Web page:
For one half of basketball, it appeared as if Japan would hang with the United States and force them to play in their most competitive game in over a decade.
For the first 18 minutes and 48 seconds, Japan played the United States within two points, trailing just 48-46. But, in the next 72 seconds, the United States would go on an 8-0 run to close the second quarter.
In the second half, that run would turn into more, much more. With just under five minutes left in the third quarter, the U.S. lead was up to 17. By the end of that period, the U.S. led by 22.
In the final 21 minutes and 12 seconds, of the game, the U.S. outscored Japan 62-18. A two-point lead grew into a 46-point win. And once again the United States would march on to the semifinals, undefeated, but not unharmed.
Sue Bird went down with a knee injury in the second quarter. Details on her injury were not immediately available, but she did not return to the game.
Bird told The Associated Press after the game that she felt a “pop.”
“Nothing really happened,” Bird said of the play. “I just felt the pop and anytime you feel that, it’s a little alarming. So going just to have to get it evaluated afterwards and see what’s up. Truth I really have nothing to tell you. It happened so fast like. Is it possible I stepped on her shoe or she stepped on mine? I don’t really remember, but yeah it felt funny.”
U.S. coach Geno Auriemma said that they would evaluate the injury.
“I really don’t know. I said we’ll know” on Wednesday, Auriemma said. “There’s no way of knowing anything right now. I’m sure Sue’s bummed out about it as you can imagine. Let’s just wait and see.”
Diana Taurasi may be the team’s best player, but Bird is the team’s leader, their heartbeat. Her absence will be felt if she cannot play going forward.
With Bird watching on, Taurasi continued her sprint towards the record for most threes in a single Olympic tournament. She already owns the record for most threes all-time by a woman in the Olympics and the most threes in a single game by a player wearing the stars and stripes. With five more today, she sits just one triple from tying the record, two from owning yet another.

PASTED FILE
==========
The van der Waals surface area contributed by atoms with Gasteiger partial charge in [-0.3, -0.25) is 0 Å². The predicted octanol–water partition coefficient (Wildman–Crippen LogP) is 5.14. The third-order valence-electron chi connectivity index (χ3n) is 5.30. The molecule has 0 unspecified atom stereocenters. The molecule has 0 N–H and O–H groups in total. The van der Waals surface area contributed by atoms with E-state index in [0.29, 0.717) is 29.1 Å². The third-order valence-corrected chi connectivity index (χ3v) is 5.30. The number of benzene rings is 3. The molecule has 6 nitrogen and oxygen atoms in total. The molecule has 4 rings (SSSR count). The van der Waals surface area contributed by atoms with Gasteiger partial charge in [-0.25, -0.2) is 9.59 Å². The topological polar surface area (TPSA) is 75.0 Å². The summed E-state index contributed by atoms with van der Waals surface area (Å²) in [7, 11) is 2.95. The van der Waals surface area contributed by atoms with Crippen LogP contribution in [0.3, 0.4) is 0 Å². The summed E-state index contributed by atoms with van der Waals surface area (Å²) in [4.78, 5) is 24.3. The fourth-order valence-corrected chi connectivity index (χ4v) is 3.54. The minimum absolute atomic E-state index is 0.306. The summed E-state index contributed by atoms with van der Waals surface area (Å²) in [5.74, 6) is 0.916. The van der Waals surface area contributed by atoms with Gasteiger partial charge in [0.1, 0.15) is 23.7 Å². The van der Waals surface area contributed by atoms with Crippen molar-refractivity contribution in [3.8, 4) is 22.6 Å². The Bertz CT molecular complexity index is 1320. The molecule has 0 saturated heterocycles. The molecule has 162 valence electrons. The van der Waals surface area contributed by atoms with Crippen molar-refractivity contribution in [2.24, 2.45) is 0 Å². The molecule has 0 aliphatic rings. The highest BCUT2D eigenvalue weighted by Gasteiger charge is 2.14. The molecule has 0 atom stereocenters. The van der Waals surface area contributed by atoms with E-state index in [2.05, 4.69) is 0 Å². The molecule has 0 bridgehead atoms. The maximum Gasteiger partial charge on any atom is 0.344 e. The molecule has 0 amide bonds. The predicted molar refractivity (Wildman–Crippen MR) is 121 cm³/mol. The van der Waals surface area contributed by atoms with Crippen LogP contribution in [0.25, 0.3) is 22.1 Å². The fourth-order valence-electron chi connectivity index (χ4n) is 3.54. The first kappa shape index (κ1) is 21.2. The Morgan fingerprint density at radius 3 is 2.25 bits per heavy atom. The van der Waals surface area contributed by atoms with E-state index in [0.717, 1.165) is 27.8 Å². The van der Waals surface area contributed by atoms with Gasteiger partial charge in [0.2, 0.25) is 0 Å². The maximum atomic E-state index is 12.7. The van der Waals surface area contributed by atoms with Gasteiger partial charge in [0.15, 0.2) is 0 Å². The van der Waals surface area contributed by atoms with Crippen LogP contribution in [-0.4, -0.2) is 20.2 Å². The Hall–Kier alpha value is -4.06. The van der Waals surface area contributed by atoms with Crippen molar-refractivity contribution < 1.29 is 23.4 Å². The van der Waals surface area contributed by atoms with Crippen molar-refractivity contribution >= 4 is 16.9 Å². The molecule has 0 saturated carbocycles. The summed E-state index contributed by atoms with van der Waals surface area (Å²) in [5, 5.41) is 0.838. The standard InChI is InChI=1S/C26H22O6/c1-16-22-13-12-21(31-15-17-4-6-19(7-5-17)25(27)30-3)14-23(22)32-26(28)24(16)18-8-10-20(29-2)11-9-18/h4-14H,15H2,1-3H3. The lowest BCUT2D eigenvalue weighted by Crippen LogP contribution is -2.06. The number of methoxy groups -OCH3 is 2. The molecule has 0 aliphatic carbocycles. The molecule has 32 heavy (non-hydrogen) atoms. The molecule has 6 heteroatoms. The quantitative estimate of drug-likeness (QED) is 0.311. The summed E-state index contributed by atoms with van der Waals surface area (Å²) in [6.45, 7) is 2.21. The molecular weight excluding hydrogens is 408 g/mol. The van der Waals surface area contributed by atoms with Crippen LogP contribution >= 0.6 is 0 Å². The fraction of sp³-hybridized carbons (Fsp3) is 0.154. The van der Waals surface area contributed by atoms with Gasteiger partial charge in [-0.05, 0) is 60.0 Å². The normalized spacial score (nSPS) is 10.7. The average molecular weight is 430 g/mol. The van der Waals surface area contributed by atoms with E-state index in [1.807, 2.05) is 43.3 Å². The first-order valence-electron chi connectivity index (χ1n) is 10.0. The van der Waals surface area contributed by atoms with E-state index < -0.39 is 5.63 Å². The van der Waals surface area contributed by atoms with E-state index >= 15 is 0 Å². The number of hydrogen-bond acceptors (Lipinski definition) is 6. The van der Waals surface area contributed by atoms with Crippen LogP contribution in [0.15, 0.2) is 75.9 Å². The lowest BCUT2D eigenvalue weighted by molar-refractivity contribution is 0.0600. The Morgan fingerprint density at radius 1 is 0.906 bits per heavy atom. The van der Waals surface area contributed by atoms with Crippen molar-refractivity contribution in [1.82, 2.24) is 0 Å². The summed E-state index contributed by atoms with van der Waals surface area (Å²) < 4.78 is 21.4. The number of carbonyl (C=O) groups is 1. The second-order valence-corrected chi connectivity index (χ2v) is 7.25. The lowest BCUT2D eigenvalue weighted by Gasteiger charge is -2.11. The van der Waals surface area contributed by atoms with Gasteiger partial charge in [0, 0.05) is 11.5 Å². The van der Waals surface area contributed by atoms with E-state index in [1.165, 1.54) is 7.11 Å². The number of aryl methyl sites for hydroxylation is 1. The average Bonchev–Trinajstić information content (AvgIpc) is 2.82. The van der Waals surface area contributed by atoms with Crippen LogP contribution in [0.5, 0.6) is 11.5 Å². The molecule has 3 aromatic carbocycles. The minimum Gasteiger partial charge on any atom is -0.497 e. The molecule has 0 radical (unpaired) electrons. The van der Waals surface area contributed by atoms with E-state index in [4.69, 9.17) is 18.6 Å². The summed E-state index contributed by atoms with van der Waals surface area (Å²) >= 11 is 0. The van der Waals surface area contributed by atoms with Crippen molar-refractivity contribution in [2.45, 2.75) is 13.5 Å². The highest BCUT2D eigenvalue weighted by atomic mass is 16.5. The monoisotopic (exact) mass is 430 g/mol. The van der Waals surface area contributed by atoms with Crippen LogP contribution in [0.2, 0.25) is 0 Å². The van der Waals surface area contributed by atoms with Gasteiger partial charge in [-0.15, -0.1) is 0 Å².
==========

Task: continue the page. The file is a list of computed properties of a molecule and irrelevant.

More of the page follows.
Taurasi finished with 19 points on 7-for-11 shooting, tied with Maya Moore for the game-high. Moore added three rebounds, three assists and a steal to her line.
The U.S. finished with seven players in double digits, tying an Olympic record for the second time in the Rio tournament. No team has ever had eight players score 10 or more points in a game. The lone player not to score for the U.S. was Bird.
Depth again proved to be the difference in the game. The U.S. bench combined for 62 points, just two shy of the total for the entire Japanese squad.
Japan, a pesky young team without a player over 28 years old, kept it close for a half, and against the United States that’s an accomplishment.
They were paced by Ramu Tokashiki’s 14 points, three rebounds and four assists. Mika Kurihara and Sanae Motokawa each had 12.
With their 47th straight Olympic win, the U.S. continues on to the semis where they will play France, who has never beaten the U.S. in Olympic play.